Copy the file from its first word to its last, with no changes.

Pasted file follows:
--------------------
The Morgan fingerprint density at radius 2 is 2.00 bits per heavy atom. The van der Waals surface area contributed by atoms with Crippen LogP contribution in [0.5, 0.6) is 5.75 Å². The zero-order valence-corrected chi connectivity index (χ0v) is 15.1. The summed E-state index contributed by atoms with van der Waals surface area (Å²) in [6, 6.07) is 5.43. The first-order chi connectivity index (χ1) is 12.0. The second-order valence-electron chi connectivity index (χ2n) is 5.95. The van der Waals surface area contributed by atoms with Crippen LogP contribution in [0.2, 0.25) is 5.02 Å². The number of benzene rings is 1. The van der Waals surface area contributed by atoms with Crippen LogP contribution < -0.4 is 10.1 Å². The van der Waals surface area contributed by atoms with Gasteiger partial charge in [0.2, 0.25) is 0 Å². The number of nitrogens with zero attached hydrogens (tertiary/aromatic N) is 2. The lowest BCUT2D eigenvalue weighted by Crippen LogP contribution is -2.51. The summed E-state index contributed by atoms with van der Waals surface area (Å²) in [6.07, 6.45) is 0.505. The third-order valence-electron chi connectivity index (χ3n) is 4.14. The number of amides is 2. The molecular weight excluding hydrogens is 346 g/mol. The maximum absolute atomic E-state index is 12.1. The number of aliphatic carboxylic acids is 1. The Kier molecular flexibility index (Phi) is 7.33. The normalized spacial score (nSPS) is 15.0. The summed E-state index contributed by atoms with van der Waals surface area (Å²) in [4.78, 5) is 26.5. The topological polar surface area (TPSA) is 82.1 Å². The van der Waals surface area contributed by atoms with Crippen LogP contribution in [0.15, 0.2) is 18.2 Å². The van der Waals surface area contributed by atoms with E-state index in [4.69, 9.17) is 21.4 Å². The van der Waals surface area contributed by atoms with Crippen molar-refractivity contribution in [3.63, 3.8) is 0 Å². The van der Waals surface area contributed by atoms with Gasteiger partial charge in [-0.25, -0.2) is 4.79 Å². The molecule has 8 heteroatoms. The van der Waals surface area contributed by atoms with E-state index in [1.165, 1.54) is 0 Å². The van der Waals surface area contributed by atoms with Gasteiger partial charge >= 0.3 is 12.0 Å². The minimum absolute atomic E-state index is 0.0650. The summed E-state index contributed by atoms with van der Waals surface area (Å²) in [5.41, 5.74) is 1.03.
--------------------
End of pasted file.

The Morgan fingerprint density at radius 2 is 2.00 bits per heavy atom. The van der Waals surface area contributed by atoms with Crippen LogP contribution in [0.5, 0.6) is 5.75 Å². The zero-order valence-corrected chi connectivity index (χ0v) is 15.1. The summed E-state index contributed by atoms with van der Waals surface area (Å²) in [6, 6.07) is 5.43. The first-order chi connectivity index (χ1) is 12.0. The second-order valence-electron chi connectivity index (χ2n) is 5.95. The van der Waals surface area contributed by atoms with Crippen LogP contribution in [0.2, 0.25) is 5.02 Å². The number of benzene rings is 1. The van der Waals surface area contributed by atoms with Crippen LogP contribution < -0.4 is 10.1 Å². The van der Waals surface area contributed by atoms with Gasteiger partial charge in [0.2, 0.25) is 0 Å². The number of nitrogens with zero attached hydrogens (tertiary/aromatic N) is 2. The lowest BCUT2D eigenvalue weighted by Crippen LogP contribution is -2.51. The summed E-state index contributed by atoms with van der Waals surface area (Å²) in [6.07, 6.45) is 0.505. The third-order valence-electron chi connectivity index (χ3n) is 4.14. The number of amides is 2. The molecular weight excluding hydrogens is 346 g/mol. The maximum absolute atomic E-state index is 12.1. The number of aliphatic carboxylic acids is 1. The Kier molecular flexibility index (Phi) is 7.33. The normalized spacial score (nSPS) is 15.0. The summed E-state index contributed by atoms with van der Waals surface area (Å²) in [4.78, 5) is 26.5. The topological polar surface area (TPSA) is 82.1 Å². The van der Waals surface area contributed by atoms with Crippen LogP contribution in [0.15, 0.2) is 18.2 Å². The van der Waals surface area contributed by atoms with E-state index in [4.69, 9.17) is 21.4 Å². The van der Waals surface area contributed by atoms with Crippen molar-refractivity contribution in [3.63, 3.8) is 0 Å². The van der Waals surface area contributed by atoms with Gasteiger partial charge in [-0.25, -0.2) is 4.79 Å². The molecule has 8 heteroatoms. The van der Waals surface area contributed by atoms with E-state index in [1.165, 1.54) is 0 Å². The van der Waals surface area contributed by atoms with Gasteiger partial charge >= 0.3 is 12.0 Å². The minimum absolute atomic E-state index is 0.0650. The summed E-state index contributed by atoms with van der Waals surface area (Å²) in [5.41, 5.74) is 1.03.